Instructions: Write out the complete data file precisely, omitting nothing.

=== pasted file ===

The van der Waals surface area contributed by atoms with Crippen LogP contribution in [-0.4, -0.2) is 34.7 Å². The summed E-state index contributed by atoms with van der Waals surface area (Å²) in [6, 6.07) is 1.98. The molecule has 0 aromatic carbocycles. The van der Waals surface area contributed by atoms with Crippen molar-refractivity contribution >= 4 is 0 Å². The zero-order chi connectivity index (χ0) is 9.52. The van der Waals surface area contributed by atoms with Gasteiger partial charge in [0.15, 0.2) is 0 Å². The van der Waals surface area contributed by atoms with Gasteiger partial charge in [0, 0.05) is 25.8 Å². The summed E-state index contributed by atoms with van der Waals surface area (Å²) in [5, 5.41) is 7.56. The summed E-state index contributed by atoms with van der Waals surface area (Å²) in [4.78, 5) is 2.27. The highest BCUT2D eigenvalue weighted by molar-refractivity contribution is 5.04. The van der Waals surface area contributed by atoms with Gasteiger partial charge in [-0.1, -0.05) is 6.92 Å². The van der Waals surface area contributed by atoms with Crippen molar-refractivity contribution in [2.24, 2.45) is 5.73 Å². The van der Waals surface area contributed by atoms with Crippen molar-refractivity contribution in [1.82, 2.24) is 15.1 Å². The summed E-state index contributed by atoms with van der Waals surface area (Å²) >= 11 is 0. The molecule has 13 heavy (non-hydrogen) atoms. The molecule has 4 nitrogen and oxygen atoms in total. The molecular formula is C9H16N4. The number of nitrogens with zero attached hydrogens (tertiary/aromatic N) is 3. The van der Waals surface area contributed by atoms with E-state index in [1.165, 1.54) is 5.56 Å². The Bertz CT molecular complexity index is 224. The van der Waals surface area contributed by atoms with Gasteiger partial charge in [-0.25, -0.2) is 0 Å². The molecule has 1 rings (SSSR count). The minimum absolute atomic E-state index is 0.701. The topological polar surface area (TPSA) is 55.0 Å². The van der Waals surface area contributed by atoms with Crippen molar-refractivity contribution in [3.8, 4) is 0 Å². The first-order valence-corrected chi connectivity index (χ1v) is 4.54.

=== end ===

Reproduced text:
The van der Waals surface area contributed by atoms with Crippen LogP contribution in [-0.4, -0.2) is 34.7 Å². The summed E-state index contributed by atoms with van der Waals surface area (Å²) in [6, 6.07) is 1.98. The molecule has 0 aromatic carbocycles. The van der Waals surface area contributed by atoms with Crippen molar-refractivity contribution >= 4 is 0 Å². The zero-order chi connectivity index (χ0) is 9.52. The van der Waals surface area contributed by atoms with Gasteiger partial charge in [0.15, 0.2) is 0 Å². The van der Waals surface area contributed by atoms with Gasteiger partial charge in [0, 0.05) is 25.8 Å². The summed E-state index contributed by atoms with van der Waals surface area (Å²) in [5, 5.41) is 7.56. The summed E-state index contributed by atoms with van der Waals surface area (Å²) in [4.78, 5) is 2.27. The highest BCUT2D eigenvalue weighted by molar-refractivity contribution is 5.04. The van der Waals surface area contributed by atoms with Gasteiger partial charge in [-0.1, -0.05) is 6.92 Å². The van der Waals surface area contributed by atoms with Crippen molar-refractivity contribution in [2.24, 2.45) is 5.73 Å². The van der Waals surface area contributed by atoms with Crippen molar-refractivity contribution in [1.82, 2.24) is 15.1 Å². The summed E-state index contributed by atoms with van der Waals surface area (Å²) >= 11 is 0. The molecule has 13 heavy (non-hydrogen) atoms. The molecule has 4 nitrogen and oxygen atoms in total. The molecular formula is C9H16N4. The number of nitrogens with zero attached hydrogens (tertiary/aromatic N) is 3. The van der Waals surface area contributed by atoms with E-state index in [1.165, 1.54) is 5.56 Å². The Bertz CT molecular complexity index is 224. The van der Waals surface area contributed by atoms with Gasteiger partial charge in [-0.25, -0.2) is 0 Å². The molecule has 1 rings (SSSR count). The minimum absolute atomic E-state index is 0.701. The topological polar surface area (TPSA) is 55.0 Å². The van der Waals surface area contributed by atoms with Crippen molar-refractivity contribution in [3.8, 4) is 0 Å². The first-order valence-corrected chi connectivity index (χ1v) is 4.54.